Hey this has nothing to do with Moles! Be patient and start by installing Moles here are the free download links from the Visual Studio Code Gallery:

Moles

Moles is a lightweight framework for test stubs and detours in .NET that is based on delegates. Moles may be used to detour any .NET method, including non-virtual/static methods in sealed types. Moles is freely available on Visual Studio Gallery or bundled with Pex.

That’s what Microsoft Research introduces Moles as so now back to my real life scenario.

Writing extensions to the BindingInfo class with Moles

So there is actually a class in the assembly Microsoft.Biztalk.Deployment.dll that wraps the structure of a Binding File into a .Net class. So my thought was to write some helpful extensions methods that could help me in retrieving the name of the BizTalk application configured in the Binding File.

Are you still with me?

If we take a closer look at the BindingInfo class:

image

The BindingInfo has a default constructor that takes no parameters and then there is a LoadXml method that takes a string to the path of the Binding File. So now I have several options:

  • I could create my own implementation of BindingInfo and create a subclass that I could mock
  • I could use any other Mocking framework, like moq
  • I could use strictly integration tests (tests that use external resources) to test my extension methods

In this case I decided to use Moles because I like to try out new stuff. (Mind you this is not the most common scenario on when to use Moles but just bare with me)

Have you installed it yet? Good lets move on.

Adding a reference to a Moled assembly

Right click any referenced assembly and choose Add Moles Assembly like so:

image

Rebuild your test project and you’ll find two new items added to your project.

image

The first new item is a reference to an assembly that is the Moles representation of (in this case) Microsoft.BizTalk.Deployment.Moles.

And the second new item is a .moles file is a simple XML file telling Moles which Moles representation should be created at build time. This is how my Microsoft.BizTalk.Deployment.moles looks like:

image

This can have implications on build performance that I will try to write another post about soon.

Now you have everything in place to start writing your tests right? Let’s goooo! First of all you’ll need to decorate all your test methods where you’re going to use Moled objects with the HostType attribute. I use my own code snippet for this (based on the TestMethod code snippet already in Visual Studio).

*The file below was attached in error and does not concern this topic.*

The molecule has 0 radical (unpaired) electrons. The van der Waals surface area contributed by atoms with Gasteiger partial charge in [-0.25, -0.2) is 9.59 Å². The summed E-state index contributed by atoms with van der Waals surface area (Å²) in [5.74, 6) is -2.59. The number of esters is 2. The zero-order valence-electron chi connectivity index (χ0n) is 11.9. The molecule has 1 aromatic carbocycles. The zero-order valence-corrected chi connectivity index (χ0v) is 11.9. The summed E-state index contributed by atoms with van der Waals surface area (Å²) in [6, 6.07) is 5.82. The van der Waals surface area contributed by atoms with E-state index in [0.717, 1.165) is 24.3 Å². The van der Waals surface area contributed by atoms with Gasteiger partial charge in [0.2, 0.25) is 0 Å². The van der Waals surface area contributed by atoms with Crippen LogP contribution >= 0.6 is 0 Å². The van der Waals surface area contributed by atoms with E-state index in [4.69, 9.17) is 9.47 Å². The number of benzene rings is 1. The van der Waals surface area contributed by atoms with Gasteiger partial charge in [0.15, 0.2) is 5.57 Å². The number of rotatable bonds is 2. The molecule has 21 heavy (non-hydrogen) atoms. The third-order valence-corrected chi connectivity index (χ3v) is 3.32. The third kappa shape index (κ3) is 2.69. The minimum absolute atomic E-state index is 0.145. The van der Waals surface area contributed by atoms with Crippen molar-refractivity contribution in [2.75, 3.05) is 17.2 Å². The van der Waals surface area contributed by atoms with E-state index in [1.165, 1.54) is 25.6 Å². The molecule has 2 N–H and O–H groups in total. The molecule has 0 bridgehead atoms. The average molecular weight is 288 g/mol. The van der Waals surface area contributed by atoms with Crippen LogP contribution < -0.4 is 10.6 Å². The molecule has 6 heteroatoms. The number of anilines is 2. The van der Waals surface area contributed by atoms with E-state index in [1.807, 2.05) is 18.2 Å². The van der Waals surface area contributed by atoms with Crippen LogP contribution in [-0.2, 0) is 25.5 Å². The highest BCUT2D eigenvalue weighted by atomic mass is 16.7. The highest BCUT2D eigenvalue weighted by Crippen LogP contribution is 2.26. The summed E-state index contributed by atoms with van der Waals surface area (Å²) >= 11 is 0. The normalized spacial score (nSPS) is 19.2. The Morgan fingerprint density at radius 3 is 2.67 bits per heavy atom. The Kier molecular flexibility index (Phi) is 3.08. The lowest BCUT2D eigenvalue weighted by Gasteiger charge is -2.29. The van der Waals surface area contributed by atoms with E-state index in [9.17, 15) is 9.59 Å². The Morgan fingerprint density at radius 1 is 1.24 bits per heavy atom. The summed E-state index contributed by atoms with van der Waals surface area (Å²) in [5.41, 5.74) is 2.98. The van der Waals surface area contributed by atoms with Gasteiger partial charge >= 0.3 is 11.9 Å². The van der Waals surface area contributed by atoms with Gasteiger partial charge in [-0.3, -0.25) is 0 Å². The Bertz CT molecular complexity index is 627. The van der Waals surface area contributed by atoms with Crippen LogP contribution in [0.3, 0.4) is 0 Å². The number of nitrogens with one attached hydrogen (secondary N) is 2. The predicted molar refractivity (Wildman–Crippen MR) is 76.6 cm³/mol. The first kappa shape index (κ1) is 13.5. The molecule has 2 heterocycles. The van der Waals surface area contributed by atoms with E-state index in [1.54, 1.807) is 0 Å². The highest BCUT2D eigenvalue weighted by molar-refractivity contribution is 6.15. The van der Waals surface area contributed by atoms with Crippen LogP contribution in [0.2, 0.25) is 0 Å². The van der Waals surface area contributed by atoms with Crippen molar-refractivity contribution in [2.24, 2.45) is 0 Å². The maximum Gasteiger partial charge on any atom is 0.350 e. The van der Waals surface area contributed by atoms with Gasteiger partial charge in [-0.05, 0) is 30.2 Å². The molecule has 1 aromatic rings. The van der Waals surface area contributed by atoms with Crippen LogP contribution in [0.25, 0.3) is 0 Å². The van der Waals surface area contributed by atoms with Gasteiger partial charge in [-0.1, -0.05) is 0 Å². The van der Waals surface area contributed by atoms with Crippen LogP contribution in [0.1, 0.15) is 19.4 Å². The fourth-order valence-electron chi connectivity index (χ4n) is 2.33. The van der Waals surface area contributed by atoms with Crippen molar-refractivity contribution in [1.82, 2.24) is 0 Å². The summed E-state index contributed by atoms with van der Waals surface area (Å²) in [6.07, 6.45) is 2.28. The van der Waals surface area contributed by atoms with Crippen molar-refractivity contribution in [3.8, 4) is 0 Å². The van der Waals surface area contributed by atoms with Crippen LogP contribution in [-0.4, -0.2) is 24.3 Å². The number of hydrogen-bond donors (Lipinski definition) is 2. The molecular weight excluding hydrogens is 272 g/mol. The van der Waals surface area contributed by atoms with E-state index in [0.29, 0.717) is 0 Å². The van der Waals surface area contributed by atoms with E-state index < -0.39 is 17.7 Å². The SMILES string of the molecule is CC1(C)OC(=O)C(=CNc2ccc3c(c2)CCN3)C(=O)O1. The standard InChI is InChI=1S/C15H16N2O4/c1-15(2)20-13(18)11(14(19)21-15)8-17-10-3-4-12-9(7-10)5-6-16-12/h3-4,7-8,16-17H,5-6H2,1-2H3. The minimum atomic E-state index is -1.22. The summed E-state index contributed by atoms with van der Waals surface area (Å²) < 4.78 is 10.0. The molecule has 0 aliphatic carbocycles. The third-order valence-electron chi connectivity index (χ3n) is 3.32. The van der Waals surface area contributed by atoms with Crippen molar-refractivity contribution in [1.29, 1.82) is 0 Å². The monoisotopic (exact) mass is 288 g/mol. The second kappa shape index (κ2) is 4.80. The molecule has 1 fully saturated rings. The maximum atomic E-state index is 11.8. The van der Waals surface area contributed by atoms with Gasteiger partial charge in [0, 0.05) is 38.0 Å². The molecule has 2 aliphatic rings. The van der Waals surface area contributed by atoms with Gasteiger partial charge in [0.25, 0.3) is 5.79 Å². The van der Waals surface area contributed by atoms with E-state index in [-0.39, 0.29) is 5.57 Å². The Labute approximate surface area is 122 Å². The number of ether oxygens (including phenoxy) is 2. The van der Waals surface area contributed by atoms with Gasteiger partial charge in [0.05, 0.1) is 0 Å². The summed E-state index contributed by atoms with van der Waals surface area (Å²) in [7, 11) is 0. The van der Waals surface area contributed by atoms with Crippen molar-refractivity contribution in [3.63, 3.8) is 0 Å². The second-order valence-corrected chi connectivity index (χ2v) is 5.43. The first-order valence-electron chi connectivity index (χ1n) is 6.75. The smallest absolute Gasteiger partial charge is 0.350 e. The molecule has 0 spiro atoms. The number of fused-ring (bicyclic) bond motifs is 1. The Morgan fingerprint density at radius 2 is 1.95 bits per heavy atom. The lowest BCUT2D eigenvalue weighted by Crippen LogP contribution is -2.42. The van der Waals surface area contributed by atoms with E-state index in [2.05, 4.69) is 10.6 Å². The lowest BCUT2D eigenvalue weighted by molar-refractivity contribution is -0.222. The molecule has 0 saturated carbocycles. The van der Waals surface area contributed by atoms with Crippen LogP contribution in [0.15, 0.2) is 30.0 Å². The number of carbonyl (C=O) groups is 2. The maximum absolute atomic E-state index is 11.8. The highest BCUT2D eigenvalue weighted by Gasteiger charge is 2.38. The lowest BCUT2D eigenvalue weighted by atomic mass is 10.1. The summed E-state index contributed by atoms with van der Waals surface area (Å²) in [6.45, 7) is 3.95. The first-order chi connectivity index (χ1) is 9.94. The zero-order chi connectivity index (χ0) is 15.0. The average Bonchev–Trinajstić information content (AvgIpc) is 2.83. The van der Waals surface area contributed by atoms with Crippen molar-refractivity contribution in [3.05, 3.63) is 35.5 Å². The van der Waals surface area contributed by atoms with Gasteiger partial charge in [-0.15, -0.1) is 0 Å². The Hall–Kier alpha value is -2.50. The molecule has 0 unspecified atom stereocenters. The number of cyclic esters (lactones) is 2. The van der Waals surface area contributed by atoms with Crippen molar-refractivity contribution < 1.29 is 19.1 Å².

image

And then start writing test cases. But how do you find your Moled objects? Well I usually find my Molable object using the complete namespace to the stuff you want to Mole + Moles + M + intellisense. Look at the example below:

image

If you use complete namespace to the stuff you want to Mole + Moles + S + intellisense then you’ll get the stubbable instances instead like so:

image

In my scenario I wanted to make sure that when the LoadXml method is called on any BindingInfo object in my tests it doesn’t read stuff from my disk but it just returns or initializes any properties I’m interested in. This is how I would write this:

image

A quick recap:

  • MBidingInfo was found using the complete namespace to the stuff you want to Mole + Moles + M + intellisense method mentioned above.
  • AllInstances means that for all instances I want to replace some method with my own delegate.
  • LoadXmlString is the method I want to Mole. After a while using Moles you’ll see that methods have there original name followed by the Type of the input parameters if any.
  • Then I’ve written my delegate declaration and body that takes in two parameters called instance and path.

To make this even more interesting you can add Asserts in the delegate (I say you can, I’m not sure this is a good practice) like the following picture:

image

Now I can continue writing my test as if my BindingInfo objects had loaded the xml from file. But how can I verify that some Moled method has been called? Well Moles doesn’t intend to provide you with Mocking framework abilities that you might be used to. Instead you’ll have to do this yourself. Here is a simple example how to test if a method is called.

image

So this was a real short introduction to Moles that I hope helps you come up to speed quickly. The final point that I would like to make is that you can use this on any .Net object even static or sealed objects like DirectoryInfo for instance (try using the code below without Moles):

image

Big thanks to my colleague Marcus Hammarberg for challenging me to write this post!

Enjoy,

Hugo

I don’t want to write comments or run code coverage on autogenerated code

The “warning CS1591: Missing XML comment for publicly visible type or member” issue

You’ve created a WCF service proxy and you’ve XML documentation turned on like the picture shows below.

image

Then you most likely will have a lot of warnings the next time you build your project like so:

image

Don’t despair the solution is close.

Solution

Find the Reference.cs file if you added a Service Reference manually or if you auto generated the Service Reference using the “svcutil.exe” utility open up the generated class.

Add the following line of code in your namespace:

#pragma warning disable 1591 //Disables CS1591 Warning

image

Auto generated code has lousy Code Coverage

Then you’ll be left with the issue that your auto generated code has lousy Code Coverage, if you haven’t written any tests against it that is. The question if you should write tests on auto generated code or not I leave it up to you. I’ll leave at that with the cowardly answer “it depends” Ler The before picture might look like this:

image

Notice how the auto generated namespaces are listed in Code Coverage.

Solution

This is as easily fixed as the XML Warning. In the file where you have the auto generated code use search and replace to add the

[System.Diagnostics.CodeAnalysis.ExcludeFromCodeCoverage]

attribute to every class.

image

Finish things off with a Edit->Advanced->Format Document to get a nice formatting and your good to go!

image

Try compiling and watch as your code coverage goes up!

image

Cheers,

Hugo